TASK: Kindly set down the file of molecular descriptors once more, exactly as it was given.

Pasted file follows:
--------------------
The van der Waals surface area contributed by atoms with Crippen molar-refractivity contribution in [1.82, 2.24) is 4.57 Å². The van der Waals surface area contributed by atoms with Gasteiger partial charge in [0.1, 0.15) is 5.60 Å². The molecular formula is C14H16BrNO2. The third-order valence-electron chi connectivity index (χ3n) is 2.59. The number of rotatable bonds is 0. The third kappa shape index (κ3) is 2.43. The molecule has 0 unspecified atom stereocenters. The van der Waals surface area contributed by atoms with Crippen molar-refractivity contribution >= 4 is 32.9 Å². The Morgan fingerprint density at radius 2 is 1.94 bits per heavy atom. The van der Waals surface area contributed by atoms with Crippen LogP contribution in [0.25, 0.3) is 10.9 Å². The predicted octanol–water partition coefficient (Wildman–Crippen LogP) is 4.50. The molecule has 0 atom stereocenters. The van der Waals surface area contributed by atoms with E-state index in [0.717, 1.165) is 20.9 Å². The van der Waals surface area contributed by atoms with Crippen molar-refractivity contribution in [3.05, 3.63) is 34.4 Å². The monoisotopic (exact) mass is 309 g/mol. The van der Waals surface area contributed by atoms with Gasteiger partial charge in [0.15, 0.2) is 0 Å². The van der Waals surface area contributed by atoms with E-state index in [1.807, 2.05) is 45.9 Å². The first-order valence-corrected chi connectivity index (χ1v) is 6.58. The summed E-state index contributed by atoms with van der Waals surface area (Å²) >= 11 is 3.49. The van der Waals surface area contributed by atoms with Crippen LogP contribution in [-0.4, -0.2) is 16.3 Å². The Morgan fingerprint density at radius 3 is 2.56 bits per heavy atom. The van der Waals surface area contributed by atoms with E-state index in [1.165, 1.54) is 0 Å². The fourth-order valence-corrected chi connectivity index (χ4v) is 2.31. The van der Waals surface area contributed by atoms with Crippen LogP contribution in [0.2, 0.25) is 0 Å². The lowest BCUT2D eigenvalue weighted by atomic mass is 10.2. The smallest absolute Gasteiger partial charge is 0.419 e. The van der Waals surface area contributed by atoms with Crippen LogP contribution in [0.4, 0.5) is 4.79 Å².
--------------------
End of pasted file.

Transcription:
The van der Waals surface area contributed by atoms with Crippen molar-refractivity contribution in [1.82, 2.24) is 4.57 Å². The van der Waals surface area contributed by atoms with Gasteiger partial charge in [0.1, 0.15) is 5.60 Å². The molecular formula is C14H16BrNO2. The third-order valence-electron chi connectivity index (χ3n) is 2.59. The number of rotatable bonds is 0. The third kappa shape index (κ3) is 2.43. The molecule has 0 unspecified atom stereocenters. The van der Waals surface area contributed by atoms with Crippen molar-refractivity contribution >= 4 is 32.9 Å². The Morgan fingerprint density at radius 2 is 1.94 bits per heavy atom. The van der Waals surface area contributed by atoms with Crippen LogP contribution in [0.25, 0.3) is 10.9 Å². The predicted octanol–water partition coefficient (Wildman–Crippen LogP) is 4.50. The molecule has 0 atom stereocenters. The van der Waals surface area contributed by atoms with E-state index in [0.717, 1.165) is 20.9 Å². The van der Waals surface area contributed by atoms with Crippen molar-refractivity contribution in [3.05, 3.63) is 34.4 Å². The monoisotopic (exact) mass is 309 g/mol. The van der Waals surface area contributed by atoms with Gasteiger partial charge in [0.15, 0.2) is 0 Å². The van der Waals surface area contributed by atoms with E-state index in [1.807, 2.05) is 45.9 Å². The first-order valence-corrected chi connectivity index (χ1v) is 6.58. The summed E-state index contributed by atoms with van der Waals surface area (Å²) >= 11 is 3.49. The van der Waals surface area contributed by atoms with Crippen LogP contribution in [-0.4, -0.2) is 16.3 Å². The Morgan fingerprint density at radius 3 is 2.56 bits per heavy atom. The van der Waals surface area contributed by atoms with E-state index in [1.165, 1.54) is 0 Å². The fourth-order valence-corrected chi connectivity index (χ4v) is 2.31. The van der Waals surface area contributed by atoms with Crippen LogP contribution in [0.2, 0.25) is 0 Å². The lowest BCUT2D eigenvalue weighted by atomic mass is 10.2. The smallest absolute Gasteiger partial charge is 0.419 e. The van der Waals surface area contributed by atoms with Crippen LogP contribution in [0.4, 0.5) is 4.79 Å².